Let’s return to the subtitle again. Consider an example of something we can all agree is “rigged”: a casino. Can one “fix” a casino? Not really, because it’s a perfectly legal business even if it is shady and unethical, makes a ton of profit and therefore has immense power behind it, and is backed by all sorts of financial and lobbying interests. Sound familiar? That’s capitalism in a nutshell. The solution to the casino question, and thus capitalism, is to stop playing the game.

Reich has benefited from immense privilege and it is no surprise that his rosy optimistic view on capitalism is what allows him to retain a professorship, remained ensconced in a liberal bubble, and maintain a national audience for his literary and journalistic forays. In essence, he makes a living telling people exactly like him (urbane, liberal, upper-middle class professionals) what they want to hear: that the system can be saved.

Like many other political commentators, however, popularity is no evidence of profundity or wisdom. Reich fails to consider what “The System” really is. The system we call the USA is really an empire, in our case a modern empire not sustained through territorial conquests, but driven by cheap fossil fuels, by controlling the global money supply, by exploiting cheap foreign labor and supply chains; and empires do not get fixed. They rise, they plateau, they decline, and they eventually collapse.

What’s just plain sad is that for someone who endorsed Bernie Sanders for President in 2020, Reich does not give much more than a passing nod to the passionate base and social movements which underlie and bolstered the Sanders campaign. As an eminent public intellectual, Reich is simply shirking his duty to educate and foster class consciousness among his avid liberal readership; some of whom are on the cusp of radicalization.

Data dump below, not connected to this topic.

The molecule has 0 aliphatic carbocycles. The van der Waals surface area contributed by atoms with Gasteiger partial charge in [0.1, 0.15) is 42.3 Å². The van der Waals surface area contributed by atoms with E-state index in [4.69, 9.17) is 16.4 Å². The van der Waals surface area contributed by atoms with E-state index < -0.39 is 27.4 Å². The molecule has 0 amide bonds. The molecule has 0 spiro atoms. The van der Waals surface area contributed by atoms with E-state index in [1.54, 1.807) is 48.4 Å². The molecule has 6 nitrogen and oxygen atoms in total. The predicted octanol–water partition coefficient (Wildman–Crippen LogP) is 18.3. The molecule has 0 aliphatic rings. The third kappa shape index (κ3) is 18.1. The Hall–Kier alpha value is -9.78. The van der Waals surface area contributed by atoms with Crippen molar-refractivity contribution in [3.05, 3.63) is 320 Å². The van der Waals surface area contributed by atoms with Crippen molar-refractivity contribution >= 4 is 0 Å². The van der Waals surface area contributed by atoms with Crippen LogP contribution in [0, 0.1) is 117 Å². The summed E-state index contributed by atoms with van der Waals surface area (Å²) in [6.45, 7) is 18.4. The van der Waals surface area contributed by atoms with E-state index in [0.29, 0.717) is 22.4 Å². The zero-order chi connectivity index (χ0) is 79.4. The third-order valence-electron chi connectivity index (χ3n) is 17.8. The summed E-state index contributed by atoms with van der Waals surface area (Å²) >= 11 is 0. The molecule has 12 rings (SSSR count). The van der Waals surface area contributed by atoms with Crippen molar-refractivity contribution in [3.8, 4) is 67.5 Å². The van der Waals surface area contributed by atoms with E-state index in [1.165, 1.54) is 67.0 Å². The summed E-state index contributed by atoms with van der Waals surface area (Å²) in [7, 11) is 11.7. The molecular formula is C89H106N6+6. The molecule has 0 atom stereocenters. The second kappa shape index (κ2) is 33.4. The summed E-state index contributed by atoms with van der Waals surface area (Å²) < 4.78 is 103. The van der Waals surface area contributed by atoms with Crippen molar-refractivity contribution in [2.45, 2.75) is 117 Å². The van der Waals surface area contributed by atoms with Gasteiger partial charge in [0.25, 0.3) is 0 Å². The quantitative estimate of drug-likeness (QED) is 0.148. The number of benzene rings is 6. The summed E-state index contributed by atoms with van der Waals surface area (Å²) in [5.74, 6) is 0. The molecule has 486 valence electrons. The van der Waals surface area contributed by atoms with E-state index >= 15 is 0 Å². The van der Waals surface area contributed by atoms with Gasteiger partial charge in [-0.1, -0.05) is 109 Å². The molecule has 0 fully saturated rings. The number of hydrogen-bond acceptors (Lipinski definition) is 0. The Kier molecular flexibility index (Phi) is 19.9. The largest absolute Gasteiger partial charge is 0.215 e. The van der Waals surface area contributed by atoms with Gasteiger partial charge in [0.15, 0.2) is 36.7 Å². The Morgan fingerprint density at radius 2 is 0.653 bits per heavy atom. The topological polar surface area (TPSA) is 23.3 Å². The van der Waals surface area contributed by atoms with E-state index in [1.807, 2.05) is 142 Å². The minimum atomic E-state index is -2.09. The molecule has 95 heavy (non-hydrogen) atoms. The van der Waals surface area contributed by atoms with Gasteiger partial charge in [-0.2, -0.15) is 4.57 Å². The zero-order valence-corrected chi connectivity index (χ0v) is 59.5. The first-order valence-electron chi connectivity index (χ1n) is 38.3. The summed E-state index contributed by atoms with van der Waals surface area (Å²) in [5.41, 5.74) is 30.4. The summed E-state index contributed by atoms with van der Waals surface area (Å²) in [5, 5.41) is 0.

Serious progressives want the American empire dismantled, and that task is simply not compatible with attempting to fix a capitalist system that is broken well beyond the point of repair. Capitalism relies on alienation and exploitation of workers to produce surplus value -profits- for corporations, and there is no work-around, amount of magical thinking, or deus ex machina that will save it and make it ethical and equitable. Propping up capitalism, or repairing it as Reich implies, would necessarily involve maintaining the empire and all the advantages it brings in, which is ecologically and financially unsustainable in the long run, but more importantly is immoral and unjust to the majority of the world’s population. If Reich were to step out of his self-imposed bubble, he could see this.

William Hawes is a writer specializing in politics and environmental issues. He is author of the ebook Planetary Vision: Essays on Freedom and Empire. His articles have appeared online at CounterPunch, Global Research, Countercurrents, Gods & Radicals, Dissident Voice, The Ecologist, and more. You can email him at wilhawes@gmail.com. Visit his website williamhawes.wordpress.com.